Kamaruddin bin Ibrahim1, Mary Cardosa1, KS Ng1
We report a case of an adolescent with chronic abdominal pain which illustrates that parents may influence the pain experience of adolescents.
A 17-year-old girl was referred to Hospital Selayang Pain Clinic (HSPC) in 2011 for chronic abdominal pain. The pain started in 2008, and she was initially treated as acute appendicitis; laparoscopic appendicectomy found a normal appendix. She continued to experience recurrent colicky abdominal pain associated with loose stools, and was diagnosed to have Crohn’s disease after colonoscopy. Her abdominal pain persisted and she was treated with multiple pain medications including strong opioids with minimal relief.
At HSPC, a diagnosis of chronic abdominal pain with visceral hyperalgesia was made. Management was using a multimodal approach by a multidisciplinary team of pain specialists, clinical psychologists and physiotherapists. In 2012 she attended the ‘Menang’ Programme, a cognitive-behaviour therapy-based pain management programme (PMP); she was taught non-pharmacological techniques of pain management including relaxation, activity pacing, and thought challenging, and stopped all pain medications. After the PMP she managed her pain well, completed secondary schooland started college.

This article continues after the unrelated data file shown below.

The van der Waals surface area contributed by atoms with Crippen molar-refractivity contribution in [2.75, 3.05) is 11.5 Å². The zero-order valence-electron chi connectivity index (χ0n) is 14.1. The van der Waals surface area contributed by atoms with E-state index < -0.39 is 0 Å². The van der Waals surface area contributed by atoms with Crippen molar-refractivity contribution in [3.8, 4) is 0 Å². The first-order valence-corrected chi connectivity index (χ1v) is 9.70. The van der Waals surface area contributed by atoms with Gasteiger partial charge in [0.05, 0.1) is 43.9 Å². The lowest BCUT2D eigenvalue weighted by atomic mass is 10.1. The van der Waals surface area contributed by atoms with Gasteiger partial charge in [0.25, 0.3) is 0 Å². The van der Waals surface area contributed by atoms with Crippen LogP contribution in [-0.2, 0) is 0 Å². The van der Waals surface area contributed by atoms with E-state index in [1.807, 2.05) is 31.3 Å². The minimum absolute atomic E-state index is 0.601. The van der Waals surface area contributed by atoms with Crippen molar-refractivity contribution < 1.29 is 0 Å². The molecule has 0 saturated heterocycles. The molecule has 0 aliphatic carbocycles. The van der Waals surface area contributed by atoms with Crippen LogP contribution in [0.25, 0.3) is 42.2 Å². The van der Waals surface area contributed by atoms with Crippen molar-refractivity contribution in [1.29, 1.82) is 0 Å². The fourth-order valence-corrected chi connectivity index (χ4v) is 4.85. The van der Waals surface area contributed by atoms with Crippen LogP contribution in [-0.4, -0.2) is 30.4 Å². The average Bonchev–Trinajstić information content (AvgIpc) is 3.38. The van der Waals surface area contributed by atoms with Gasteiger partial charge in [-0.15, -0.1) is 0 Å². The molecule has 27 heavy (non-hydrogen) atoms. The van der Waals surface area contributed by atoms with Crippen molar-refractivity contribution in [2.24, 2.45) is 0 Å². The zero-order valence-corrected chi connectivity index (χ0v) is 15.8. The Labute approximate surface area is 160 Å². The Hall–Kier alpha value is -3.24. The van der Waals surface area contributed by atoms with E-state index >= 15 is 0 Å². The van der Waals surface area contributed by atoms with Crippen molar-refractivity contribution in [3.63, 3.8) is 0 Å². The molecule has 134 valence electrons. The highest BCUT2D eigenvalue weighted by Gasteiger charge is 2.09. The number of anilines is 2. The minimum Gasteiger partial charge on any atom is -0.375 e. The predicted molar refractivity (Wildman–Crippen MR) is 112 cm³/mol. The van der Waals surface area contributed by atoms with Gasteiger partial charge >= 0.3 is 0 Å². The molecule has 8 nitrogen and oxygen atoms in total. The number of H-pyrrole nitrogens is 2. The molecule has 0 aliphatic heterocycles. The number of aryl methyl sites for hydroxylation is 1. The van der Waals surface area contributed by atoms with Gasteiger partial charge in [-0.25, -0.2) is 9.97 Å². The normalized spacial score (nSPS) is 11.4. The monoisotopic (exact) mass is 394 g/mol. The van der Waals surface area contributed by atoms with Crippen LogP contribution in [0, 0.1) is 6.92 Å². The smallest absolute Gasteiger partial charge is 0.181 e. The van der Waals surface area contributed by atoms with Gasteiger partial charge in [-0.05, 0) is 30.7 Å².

In 2014 she experienced flare-up of her abdominal pain; she restarted strong opioids, and became distressed and disabled again. On reassessment at HSPC, we discovered a major conflict between her parents with potential divorce. With the support of her mother and proper practice of pain management strategies, she reduced the opioids and regained control over her chronic pain.
Conclusion: The role of parents may be both negative and positive in adolescents with chronic pain.
Keywords: Chronic pain, Pain Management Programme,parents, adolescent.